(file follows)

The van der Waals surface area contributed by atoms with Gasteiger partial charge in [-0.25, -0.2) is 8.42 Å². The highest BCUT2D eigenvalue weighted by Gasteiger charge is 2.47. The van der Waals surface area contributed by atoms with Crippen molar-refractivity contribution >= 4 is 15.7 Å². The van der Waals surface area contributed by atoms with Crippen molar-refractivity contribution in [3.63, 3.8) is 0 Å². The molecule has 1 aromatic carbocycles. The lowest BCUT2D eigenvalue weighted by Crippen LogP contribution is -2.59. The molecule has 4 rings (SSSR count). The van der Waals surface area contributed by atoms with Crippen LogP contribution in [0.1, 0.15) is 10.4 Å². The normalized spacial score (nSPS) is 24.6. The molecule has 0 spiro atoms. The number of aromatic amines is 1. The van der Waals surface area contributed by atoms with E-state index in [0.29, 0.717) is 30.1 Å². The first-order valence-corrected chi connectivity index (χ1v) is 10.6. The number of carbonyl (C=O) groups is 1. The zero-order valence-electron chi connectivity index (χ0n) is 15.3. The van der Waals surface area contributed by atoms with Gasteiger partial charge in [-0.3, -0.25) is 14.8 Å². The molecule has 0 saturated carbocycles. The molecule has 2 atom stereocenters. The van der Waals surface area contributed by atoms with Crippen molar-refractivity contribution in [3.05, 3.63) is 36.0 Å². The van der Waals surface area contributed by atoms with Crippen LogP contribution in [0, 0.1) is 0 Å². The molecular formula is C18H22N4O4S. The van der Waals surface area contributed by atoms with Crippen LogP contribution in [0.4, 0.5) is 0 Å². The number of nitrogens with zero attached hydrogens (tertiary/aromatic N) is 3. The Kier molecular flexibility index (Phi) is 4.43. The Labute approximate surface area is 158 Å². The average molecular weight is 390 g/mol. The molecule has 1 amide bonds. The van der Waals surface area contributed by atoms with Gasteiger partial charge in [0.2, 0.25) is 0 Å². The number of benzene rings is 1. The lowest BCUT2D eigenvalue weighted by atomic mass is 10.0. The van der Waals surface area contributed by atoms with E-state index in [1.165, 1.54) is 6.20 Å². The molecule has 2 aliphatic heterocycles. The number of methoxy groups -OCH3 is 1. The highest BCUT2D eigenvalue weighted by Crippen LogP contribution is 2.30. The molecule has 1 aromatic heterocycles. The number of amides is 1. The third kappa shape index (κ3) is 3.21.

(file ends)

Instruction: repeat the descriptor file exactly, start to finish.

The van der Waals surface area contributed by atoms with Gasteiger partial charge in [-0.25, -0.2) is 8.42 Å². The highest BCUT2D eigenvalue weighted by Gasteiger charge is 2.47. The van der Waals surface area contributed by atoms with Crippen molar-refractivity contribution >= 4 is 15.7 Å². The van der Waals surface area contributed by atoms with Crippen molar-refractivity contribution in [3.63, 3.8) is 0 Å². The molecule has 1 aromatic carbocycles. The lowest BCUT2D eigenvalue weighted by Crippen LogP contribution is -2.59. The molecule has 4 rings (SSSR count). The van der Waals surface area contributed by atoms with Crippen LogP contribution in [0.1, 0.15) is 10.4 Å². The normalized spacial score (nSPS) is 24.6. The molecule has 0 spiro atoms. The number of aromatic amines is 1. The van der Waals surface area contributed by atoms with E-state index in [0.29, 0.717) is 30.1 Å². The first-order valence-corrected chi connectivity index (χ1v) is 10.6. The number of carbonyl (C=O) groups is 1. The zero-order valence-electron chi connectivity index (χ0n) is 15.3. The van der Waals surface area contributed by atoms with Gasteiger partial charge in [-0.3, -0.25) is 14.8 Å². The molecule has 0 saturated carbocycles. The molecule has 2 atom stereocenters. The van der Waals surface area contributed by atoms with Crippen molar-refractivity contribution in [3.05, 3.63) is 36.0 Å². The van der Waals surface area contributed by atoms with Crippen LogP contribution in [0, 0.1) is 0 Å². The molecular formula is C18H22N4O4S. The van der Waals surface area contributed by atoms with Crippen LogP contribution in [0.4, 0.5) is 0 Å². The number of nitrogens with zero attached hydrogens (tertiary/aromatic N) is 3. The Kier molecular flexibility index (Phi) is 4.43. The Labute approximate surface area is 158 Å². The average molecular weight is 390 g/mol. The molecule has 1 amide bonds. The van der Waals surface area contributed by atoms with Gasteiger partial charge in [0.2, 0.25) is 0 Å². The number of benzene rings is 1. The lowest BCUT2D eigenvalue weighted by atomic mass is 10.0. The van der Waals surface area contributed by atoms with E-state index in [1.165, 1.54) is 6.20 Å². The molecule has 2 aliphatic heterocycles. The number of methoxy groups -OCH3 is 1. The highest BCUT2D eigenvalue weighted by Crippen LogP contribution is 2.30. The molecule has 1 aromatic heterocycles. The number of amides is 1. The third kappa shape index (κ3) is 3.21.